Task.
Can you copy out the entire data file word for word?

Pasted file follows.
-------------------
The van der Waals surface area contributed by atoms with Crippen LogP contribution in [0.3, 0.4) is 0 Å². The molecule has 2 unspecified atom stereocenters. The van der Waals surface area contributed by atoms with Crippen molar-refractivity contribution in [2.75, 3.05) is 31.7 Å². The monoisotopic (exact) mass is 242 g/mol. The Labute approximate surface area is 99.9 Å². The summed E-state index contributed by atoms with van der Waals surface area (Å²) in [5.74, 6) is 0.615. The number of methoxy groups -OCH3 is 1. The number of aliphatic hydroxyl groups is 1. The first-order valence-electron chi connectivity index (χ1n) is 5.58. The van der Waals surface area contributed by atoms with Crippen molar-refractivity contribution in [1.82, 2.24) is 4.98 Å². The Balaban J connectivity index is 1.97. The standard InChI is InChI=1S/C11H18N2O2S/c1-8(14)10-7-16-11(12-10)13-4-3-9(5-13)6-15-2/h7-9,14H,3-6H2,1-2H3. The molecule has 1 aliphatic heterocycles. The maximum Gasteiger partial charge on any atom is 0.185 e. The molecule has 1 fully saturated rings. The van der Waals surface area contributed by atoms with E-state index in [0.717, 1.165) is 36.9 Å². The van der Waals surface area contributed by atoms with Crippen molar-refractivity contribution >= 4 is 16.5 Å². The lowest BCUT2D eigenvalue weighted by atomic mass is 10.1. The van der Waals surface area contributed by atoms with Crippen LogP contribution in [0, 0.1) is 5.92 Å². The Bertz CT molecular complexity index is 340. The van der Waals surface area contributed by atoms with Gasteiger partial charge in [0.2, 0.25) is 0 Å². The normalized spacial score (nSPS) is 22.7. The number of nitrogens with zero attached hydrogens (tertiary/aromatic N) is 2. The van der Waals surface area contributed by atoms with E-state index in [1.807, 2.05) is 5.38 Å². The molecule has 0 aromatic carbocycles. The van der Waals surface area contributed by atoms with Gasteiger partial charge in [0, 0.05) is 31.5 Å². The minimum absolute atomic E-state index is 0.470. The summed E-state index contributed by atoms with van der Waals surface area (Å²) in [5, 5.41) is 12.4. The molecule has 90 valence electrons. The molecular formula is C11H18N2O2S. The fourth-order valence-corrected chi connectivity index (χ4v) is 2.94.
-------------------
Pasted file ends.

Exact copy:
The van der Waals surface area contributed by atoms with Crippen LogP contribution in [0.3, 0.4) is 0 Å². The molecule has 2 unspecified atom stereocenters. The van der Waals surface area contributed by atoms with Crippen molar-refractivity contribution in [2.75, 3.05) is 31.7 Å². The monoisotopic (exact) mass is 242 g/mol. The Labute approximate surface area is 99.9 Å². The summed E-state index contributed by atoms with van der Waals surface area (Å²) in [5.74, 6) is 0.615. The number of methoxy groups -OCH3 is 1. The number of aliphatic hydroxyl groups is 1. The first-order valence-electron chi connectivity index (χ1n) is 5.58. The van der Waals surface area contributed by atoms with Crippen molar-refractivity contribution in [1.82, 2.24) is 4.98 Å². The Balaban J connectivity index is 1.97. The standard InChI is InChI=1S/C11H18N2O2S/c1-8(14)10-7-16-11(12-10)13-4-3-9(5-13)6-15-2/h7-9,14H,3-6H2,1-2H3. The molecule has 1 aliphatic heterocycles. The maximum Gasteiger partial charge on any atom is 0.185 e. The molecule has 1 fully saturated rings. The van der Waals surface area contributed by atoms with E-state index in [0.717, 1.165) is 36.9 Å². The van der Waals surface area contributed by atoms with Crippen molar-refractivity contribution >= 4 is 16.5 Å². The lowest BCUT2D eigenvalue weighted by atomic mass is 10.1. The van der Waals surface area contributed by atoms with Crippen LogP contribution in [0, 0.1) is 5.92 Å². The Bertz CT molecular complexity index is 340. The van der Waals surface area contributed by atoms with Gasteiger partial charge in [0.2, 0.25) is 0 Å². The normalized spacial score (nSPS) is 22.7. The number of nitrogens with zero attached hydrogens (tertiary/aromatic N) is 2. The van der Waals surface area contributed by atoms with E-state index in [1.807, 2.05) is 5.38 Å². The molecule has 0 aromatic carbocycles. The van der Waals surface area contributed by atoms with Gasteiger partial charge in [0, 0.05) is 31.5 Å². The minimum absolute atomic E-state index is 0.470. The summed E-state index contributed by atoms with van der Waals surface area (Å²) in [5, 5.41) is 12.4. The molecule has 90 valence electrons. The molecular formula is C11H18N2O2S. The fourth-order valence-corrected chi connectivity index (χ4v) is 2.94.